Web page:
Less is best! Children usually want to keep going and going until all the crayon has melted and mixed.  The result? Usually a muddy mess! Should you stop them? No!  We know that mixing too many colours together makes well, a pretty yuck colour. They don’t! 

It’s much better for them to find out themselves.  This is the way they learn.  


What you can do is to suggest taking photos at different stages and then discussing them later.  Which did they like best? Which colours worked best?  How would they change what they did? Would using fewer colours be best! 

With a toddler I would suggest using very small. Rayons or break longer ones in half.  That way the melting time is halved and the mess! 

The video below is a fun introduction for very young children to crayon melting. 

FUN CRAYON MELTING 

Below: grated crayons! 


Another fun way with crayon melts. 

This works well with a simple black or grey painting or drawing on canvas. Here we’ve used trees. 

Grate the choice of crayons onto newspaper. Place the canvas picture (face side down) on top of the crayons. Then blow hot air at the underside of the canvas.

Butterflies and Chromatography 

Chromatography is a big word but it simply means splitting something down into its basic components. So milk is milk but it’s components are fat, sugar, protein, water etc. 

In the same way but MUCH more fun, we can split colours down into their basic pigments. 

Sounds complicated but it’s a piece of cake!  A,fun activity that even a preschool,child will enjoy (always supervised, of course) . 

Watch the video and you will see! 

Keppel Centre for Art Education 

The National Kitchen Restaurant

Yesterday following a delicious meal in the exquisite  ‘National Kitchen’ restaurant in the Singapore National Gallery we stumbled on a really fun activity area called ‘Who’s in the Wood’. I’m not sure who enjoyed it most. Our two year old granddaughter or the adults in the party! 


Click here to see more:  ​​​​Who’s in the Woods?

​When we were able to tear ourselves away from ‘We were in for another amazing discovery. The ‘Keppel Centre for Art Education’ 
On the first level of the Gallery, this imaginative Centre for children is made up of four areas. The Art Playscape, Art Corridor, Museum and Project Gallery. The activities and resources encourage children to think creatively, to problem solve and to communicate.  In other words, everything that ‘The Jumbles’ believe in.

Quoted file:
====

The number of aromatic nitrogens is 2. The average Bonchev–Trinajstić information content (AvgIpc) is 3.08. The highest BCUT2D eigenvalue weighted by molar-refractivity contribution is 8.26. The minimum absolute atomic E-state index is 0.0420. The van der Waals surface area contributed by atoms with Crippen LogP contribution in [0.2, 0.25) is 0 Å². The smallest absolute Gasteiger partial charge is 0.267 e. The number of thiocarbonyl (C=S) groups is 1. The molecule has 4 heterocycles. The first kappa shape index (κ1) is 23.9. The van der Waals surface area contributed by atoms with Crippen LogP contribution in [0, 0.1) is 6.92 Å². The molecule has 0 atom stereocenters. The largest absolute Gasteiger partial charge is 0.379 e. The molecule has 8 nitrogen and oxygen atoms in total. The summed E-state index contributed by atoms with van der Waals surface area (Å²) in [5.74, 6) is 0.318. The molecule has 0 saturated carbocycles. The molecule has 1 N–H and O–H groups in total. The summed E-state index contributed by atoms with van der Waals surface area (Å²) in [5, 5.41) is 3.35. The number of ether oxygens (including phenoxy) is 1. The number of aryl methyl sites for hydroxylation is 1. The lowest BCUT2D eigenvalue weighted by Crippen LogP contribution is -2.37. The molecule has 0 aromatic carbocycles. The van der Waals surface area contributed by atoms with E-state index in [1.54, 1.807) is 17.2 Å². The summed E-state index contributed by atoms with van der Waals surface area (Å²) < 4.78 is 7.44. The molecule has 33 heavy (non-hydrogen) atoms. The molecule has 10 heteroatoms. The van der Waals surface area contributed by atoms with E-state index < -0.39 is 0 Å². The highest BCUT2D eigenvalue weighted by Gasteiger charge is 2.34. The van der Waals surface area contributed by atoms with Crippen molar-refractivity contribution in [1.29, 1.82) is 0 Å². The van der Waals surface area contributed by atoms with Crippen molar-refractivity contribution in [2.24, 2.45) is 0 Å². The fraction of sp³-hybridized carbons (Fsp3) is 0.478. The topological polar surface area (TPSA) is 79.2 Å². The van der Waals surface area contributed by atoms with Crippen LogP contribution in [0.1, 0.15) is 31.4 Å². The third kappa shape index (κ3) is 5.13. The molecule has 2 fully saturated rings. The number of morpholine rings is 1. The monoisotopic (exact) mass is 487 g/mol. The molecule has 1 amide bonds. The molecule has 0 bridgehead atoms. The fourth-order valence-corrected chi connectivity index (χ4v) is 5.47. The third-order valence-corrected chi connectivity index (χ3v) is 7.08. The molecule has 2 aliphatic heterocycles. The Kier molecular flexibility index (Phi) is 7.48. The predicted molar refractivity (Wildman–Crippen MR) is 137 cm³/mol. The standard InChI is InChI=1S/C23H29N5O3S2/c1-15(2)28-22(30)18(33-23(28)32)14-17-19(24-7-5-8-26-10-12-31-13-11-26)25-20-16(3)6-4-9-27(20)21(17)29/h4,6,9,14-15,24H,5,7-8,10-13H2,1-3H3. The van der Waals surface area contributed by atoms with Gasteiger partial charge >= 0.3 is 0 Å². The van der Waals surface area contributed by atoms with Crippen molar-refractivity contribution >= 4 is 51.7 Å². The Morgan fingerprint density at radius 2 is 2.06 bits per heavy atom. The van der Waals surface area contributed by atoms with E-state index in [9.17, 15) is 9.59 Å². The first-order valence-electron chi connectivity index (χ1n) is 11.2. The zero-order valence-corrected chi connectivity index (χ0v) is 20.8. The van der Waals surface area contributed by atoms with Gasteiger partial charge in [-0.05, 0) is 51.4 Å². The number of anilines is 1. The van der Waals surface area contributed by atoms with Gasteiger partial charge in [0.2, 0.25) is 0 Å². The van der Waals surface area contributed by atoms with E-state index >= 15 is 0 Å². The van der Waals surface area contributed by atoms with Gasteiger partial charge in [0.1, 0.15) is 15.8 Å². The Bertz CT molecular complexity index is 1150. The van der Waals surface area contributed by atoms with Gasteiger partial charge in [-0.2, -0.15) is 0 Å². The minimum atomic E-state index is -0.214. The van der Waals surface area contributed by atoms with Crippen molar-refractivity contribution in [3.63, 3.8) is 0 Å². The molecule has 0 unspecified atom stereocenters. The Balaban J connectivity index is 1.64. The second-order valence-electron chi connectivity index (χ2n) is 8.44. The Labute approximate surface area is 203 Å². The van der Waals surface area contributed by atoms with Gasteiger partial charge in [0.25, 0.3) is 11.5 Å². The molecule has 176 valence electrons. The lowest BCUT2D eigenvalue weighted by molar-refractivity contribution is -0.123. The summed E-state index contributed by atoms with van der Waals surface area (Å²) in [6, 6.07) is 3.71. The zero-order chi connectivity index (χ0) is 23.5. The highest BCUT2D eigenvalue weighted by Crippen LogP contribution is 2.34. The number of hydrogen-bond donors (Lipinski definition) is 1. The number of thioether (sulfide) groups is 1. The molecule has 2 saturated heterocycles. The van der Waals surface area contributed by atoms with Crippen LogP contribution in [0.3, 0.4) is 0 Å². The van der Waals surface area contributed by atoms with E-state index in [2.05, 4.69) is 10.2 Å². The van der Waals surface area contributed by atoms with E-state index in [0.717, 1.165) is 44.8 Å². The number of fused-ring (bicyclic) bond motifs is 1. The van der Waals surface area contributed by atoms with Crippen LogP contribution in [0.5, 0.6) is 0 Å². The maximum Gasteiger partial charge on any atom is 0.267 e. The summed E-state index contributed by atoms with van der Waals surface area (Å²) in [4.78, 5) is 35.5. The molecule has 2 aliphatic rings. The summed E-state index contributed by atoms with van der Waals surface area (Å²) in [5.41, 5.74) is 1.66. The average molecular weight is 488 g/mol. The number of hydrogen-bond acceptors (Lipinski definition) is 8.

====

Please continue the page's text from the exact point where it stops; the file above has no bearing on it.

This is such a wonderful learning resource for residents in Singapore but a visit to the National Gallery including the Keppel Centre (and a meal in the’National Kitchen’ ) is also something I would rate as a ‘must’ for families visiting the country. 

For more information and amazing photographs, click on the link below. 

      Keppel Centre

Crayon Melt Pictures 

These are really fun to make and introduce the concept of ‘melting’ to children. 

The technique also improves coordination. 

All you need is a small Canvas board, a pack of crayons. Some glue and a hairdryer. 

The fun video featuring Lizzie Witch attempting to melt the crayons is sure to motivate children to ‘have a go!’ 

Adult supervision and help is needed . 

Click on this link to watch the video 

For lots more art and science activities visit our channel: 

The Jumble Fun Channel of Videos 

Flower Power

 

Photo-20160205093448820.jpg

Play dough, bought or homemade, is a great creative medium. Modelling with the dough also strengthens little muscles thus improving fine motor skills. 


Introduce different skills like: 

  • Kneading
  • Squeezing
  • Rolling a long sausage on the table first with one hand and then both 
  • Rolling into a ball between the palms of both hands.
  • Breaking the play dough-pulling it apart using a tripod grip. 
  • Squashing balls on the table with the thumb and then each finger in turn. 
  • Building a tower or balls starting with the largest at the bottom. 

I drew patterns and pictures in indelible marker on clear plastic to encourage my kids to use different skills to make different shapes with the playdough. (See above) 

Follow the link below to see Maisie Jumble , inspired by the fibreglass sculptures by Ana Tzaievi , making her own from play dough.

Video link below: 

        FLOWER POWER